WASHINGTON, Aug 3 (Reuters) - Former U.S. President Donald Trump arrived in Washington on Thursday to face charges in federal court he led a conspiracy built on lies to overturn the 2020 presidential election, culminating in an attack on the seat of American democracy.
Trump, the front-runner for the 2024 Republican presidential nomination, landed in his private plane at Reagan National Airport at 2:47 pm ahead of a scheduled 4 p.m. ET (2000 GMT) arraignment.
The courthouse is about half a mile (1 km) from the U.S.
Capitol, the building Trump supporters stormed on Jan. 6, 2021, in a failed bid to stop Congress from certifying his loss to Democrat Joe Biden.
In a 45-page indictment on Tuesday, Special Counsel Jack Smith accused Trump and his allies of promoting false claims the election was rigged, pressuring state and federal officials to alter the results and assembling fake slates of electors to try to wrest electoral votes from Biden.
Trump faces four counts, including conspiracy to defraud the U.S., to deprive citizens of their right to have their votes counted and to obstruct an official proceeding. The most serious charge carries a maximum prison sentence of 20 years.
In a series of posts on his social media site, Trump framed the indictment as a contrivance to derail his campaign, while his campaign issued a statement comparing the Biden administration to fascist regimes.
The indictment is the third in four months for Trump. He has pleaded not guilty to federal charges that he retained classified documents after leaving office and New York state charges that he falsified documents in connection with hush money payments to a porn star.
Trump may soon face more charges in Georgia, where a state prosecutor is investigating his attempts to overturn the election there. The Atlanta-area prosecutor, Fani Willis, has said she will file indictments by mid-August.
"I NEED ONE MORE INDICTMENT TO ENSURE MY ELECTION!" Trump wrote on his Truth Social media platform ahead of his Thursday court appearance.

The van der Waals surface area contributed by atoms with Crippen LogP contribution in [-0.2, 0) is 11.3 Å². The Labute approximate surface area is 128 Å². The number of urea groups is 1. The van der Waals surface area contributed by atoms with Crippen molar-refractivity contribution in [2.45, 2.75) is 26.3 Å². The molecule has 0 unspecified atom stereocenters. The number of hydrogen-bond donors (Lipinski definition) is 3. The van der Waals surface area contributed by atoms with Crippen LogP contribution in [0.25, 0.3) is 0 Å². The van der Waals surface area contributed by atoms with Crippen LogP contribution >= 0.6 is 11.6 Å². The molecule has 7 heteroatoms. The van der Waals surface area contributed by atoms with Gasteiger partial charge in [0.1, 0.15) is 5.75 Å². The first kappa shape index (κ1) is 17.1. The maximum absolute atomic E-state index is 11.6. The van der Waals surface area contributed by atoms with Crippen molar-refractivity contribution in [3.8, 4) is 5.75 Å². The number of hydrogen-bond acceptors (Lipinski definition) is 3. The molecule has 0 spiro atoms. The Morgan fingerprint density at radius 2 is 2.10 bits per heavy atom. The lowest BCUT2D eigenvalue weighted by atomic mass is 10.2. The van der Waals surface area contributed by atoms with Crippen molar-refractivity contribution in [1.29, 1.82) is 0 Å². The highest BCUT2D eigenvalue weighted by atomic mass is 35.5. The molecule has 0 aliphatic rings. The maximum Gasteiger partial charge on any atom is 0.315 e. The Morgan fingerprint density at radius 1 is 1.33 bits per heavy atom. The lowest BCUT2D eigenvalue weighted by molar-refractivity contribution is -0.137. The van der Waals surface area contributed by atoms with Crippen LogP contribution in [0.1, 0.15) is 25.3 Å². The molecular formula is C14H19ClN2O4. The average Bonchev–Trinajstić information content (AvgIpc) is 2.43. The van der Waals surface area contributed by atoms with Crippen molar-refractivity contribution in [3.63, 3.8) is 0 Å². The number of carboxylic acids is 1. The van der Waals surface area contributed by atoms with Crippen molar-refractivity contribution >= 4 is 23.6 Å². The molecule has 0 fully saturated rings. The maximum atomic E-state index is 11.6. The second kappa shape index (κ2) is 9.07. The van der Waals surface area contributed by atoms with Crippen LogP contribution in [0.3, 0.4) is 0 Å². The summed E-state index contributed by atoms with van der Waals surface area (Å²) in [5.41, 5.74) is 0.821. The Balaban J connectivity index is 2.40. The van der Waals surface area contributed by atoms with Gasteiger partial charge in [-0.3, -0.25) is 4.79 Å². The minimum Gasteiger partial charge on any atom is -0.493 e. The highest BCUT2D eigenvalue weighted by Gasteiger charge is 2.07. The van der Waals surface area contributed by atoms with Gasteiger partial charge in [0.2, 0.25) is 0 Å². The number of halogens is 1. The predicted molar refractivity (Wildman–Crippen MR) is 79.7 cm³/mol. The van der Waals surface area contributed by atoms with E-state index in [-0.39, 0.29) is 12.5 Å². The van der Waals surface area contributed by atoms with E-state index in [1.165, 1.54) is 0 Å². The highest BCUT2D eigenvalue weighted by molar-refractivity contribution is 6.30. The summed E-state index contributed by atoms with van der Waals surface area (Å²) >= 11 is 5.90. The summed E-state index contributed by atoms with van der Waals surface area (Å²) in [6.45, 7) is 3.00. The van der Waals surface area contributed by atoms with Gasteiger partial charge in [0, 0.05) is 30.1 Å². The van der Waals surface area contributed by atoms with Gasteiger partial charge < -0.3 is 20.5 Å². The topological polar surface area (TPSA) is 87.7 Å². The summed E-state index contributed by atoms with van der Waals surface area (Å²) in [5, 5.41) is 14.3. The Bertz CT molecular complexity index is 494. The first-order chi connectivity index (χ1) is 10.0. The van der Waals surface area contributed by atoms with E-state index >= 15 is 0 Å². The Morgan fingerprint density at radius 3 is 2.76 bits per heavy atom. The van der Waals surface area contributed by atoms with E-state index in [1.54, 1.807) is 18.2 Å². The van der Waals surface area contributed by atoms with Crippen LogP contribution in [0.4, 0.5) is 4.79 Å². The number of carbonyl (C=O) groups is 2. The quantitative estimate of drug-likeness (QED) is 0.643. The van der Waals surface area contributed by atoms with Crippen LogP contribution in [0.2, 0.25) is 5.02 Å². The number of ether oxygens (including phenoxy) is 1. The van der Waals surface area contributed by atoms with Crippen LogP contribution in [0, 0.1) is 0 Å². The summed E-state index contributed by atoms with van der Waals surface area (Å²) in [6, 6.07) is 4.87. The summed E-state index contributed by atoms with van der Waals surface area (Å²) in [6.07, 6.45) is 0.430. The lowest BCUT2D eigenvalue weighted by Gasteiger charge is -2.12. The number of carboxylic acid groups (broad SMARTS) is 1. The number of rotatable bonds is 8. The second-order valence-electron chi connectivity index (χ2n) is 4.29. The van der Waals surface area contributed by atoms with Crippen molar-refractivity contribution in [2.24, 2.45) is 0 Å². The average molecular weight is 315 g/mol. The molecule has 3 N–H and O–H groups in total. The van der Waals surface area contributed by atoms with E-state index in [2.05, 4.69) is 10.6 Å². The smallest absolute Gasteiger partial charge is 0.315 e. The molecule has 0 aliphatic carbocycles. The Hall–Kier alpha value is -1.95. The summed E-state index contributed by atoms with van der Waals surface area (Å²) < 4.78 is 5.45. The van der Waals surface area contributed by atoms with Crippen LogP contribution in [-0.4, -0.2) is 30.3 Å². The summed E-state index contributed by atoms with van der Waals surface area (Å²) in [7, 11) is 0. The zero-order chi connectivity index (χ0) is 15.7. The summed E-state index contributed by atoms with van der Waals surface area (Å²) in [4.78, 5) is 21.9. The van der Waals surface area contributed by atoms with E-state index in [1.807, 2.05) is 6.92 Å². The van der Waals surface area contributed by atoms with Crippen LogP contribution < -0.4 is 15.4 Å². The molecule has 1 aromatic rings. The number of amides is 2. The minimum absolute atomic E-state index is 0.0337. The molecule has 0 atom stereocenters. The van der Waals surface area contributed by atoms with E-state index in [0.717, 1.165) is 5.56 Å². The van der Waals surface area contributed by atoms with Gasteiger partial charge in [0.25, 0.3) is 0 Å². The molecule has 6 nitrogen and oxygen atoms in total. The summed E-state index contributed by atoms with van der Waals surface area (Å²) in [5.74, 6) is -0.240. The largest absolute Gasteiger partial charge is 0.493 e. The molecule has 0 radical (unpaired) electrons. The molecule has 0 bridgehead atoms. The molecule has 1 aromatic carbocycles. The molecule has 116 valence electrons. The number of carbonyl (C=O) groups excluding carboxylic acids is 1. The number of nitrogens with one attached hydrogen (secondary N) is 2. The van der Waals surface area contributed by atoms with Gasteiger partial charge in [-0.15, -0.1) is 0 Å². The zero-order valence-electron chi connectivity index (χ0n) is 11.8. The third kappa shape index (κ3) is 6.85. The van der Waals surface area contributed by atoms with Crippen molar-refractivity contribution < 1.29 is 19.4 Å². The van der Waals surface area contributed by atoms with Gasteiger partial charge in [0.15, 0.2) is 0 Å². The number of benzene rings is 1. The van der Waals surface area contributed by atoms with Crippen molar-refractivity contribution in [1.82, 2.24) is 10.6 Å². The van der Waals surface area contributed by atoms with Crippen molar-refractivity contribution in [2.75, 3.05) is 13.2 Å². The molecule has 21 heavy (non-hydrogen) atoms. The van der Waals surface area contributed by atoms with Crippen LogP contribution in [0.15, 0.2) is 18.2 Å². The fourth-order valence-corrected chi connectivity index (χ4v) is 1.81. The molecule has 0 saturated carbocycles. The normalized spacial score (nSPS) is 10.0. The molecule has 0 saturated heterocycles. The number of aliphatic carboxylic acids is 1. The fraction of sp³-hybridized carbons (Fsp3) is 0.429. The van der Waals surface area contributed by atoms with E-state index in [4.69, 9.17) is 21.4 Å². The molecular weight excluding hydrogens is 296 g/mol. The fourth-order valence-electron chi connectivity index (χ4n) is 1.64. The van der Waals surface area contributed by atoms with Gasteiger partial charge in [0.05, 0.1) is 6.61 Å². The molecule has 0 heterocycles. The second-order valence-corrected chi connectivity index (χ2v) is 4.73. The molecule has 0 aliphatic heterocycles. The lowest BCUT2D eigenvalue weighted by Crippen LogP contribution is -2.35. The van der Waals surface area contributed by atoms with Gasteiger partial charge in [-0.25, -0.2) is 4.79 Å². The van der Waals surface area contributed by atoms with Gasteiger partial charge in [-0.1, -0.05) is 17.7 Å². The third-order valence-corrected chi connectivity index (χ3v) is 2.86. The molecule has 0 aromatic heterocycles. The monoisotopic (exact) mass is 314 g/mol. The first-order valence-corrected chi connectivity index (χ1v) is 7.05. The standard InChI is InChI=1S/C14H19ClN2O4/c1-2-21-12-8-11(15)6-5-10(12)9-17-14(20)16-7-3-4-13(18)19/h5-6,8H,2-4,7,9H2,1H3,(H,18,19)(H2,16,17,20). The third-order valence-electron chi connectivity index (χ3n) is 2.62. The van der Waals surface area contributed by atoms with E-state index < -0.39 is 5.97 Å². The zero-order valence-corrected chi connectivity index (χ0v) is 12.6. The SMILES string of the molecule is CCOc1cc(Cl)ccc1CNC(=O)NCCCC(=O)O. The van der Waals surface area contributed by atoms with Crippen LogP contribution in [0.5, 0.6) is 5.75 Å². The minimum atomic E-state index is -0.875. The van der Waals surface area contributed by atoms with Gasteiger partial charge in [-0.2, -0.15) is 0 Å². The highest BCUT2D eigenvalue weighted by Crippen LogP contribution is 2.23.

About half of Republicans said they would not vote for Trump if he were convicted of a felony, according to a new Reuters/Ipsos poll, underscoring the potential risks his legal entanglements pose for his candidacy.
But the same poll, taken after Tuesday's indictment, also demonstrated his remarkable resiliency in the Republican primary race. He earned the support of 47% of Republicans, extending his lead over second-place Florida Governor Ron DeSantis, at 13%.
Three-quarters of Republicans said they agreed that the charges were "politically motivated," showing that Trump's claim that he is the victim of a witch hunt resonates with his base.
The vast majority of Republican leaders, including several competing with Trump for the White House, have either defended him or avoided direct criticism, instead accusing the Biden administration of weaponizing the Justice Department against a political foe.
Law enforcement agencies, including the U.S. Secret Service and the Washington, D.C., police department, said extra security measures were in place. Additional fencing was erected outside the courthouse and snow plows parked to block some nearby roads, with a scattered handful of protesters outside, including one holding a sign that read, "save our democracy." Another pair of people waved a flag with the slogan, "Trump or death."
Many of the allegations in Tuesday's indictment had been well-documented in media reports and the investigation conducted by a U.S. House of Representatives select committee.
But the indictment featured some details that were not widely known, including several based on grand jury testimony and contemporaneous notes from former Vice President Mike Pence, who is also running for the Republican presidential nomination.
The indictment describes a phone call in which Pence told Trump there was no legal basis for the theory that Pence could block certification of the election.
"You're too honest," Trump responded, according to prosecutors.
Although Pence repeatedly told Trump he lacked the authority to reject electoral votes from certain states, Trump kept repeating the claim.
On Jan. 6, as he spoke to his supporters before they attacked the Capitol, Trump said: "If Mike Pence does the right thing, we win the election." Some rioters at the Capitol later chanted, "Hang Mike Pence!" Far from deterred by the violence, Trump and an unnamed co-conspirator kept calling Republican members of Congress hours after the riot had ended, still intent on blocking certification, the indictment said.
"We need you, our Republican friends, to just try to slow it down," the co-conspirator said in a voicemail to one U.S.
senator, according to prosecutors. The indictment's description of the co-conspirator makes clear it was Rudy Giuliani, Trump's former personal attorney.
Pence was one of the few prominent Republicans to criticize Trump on Tuesday, saying that "anyone who puts himself over the Constitution should never be president."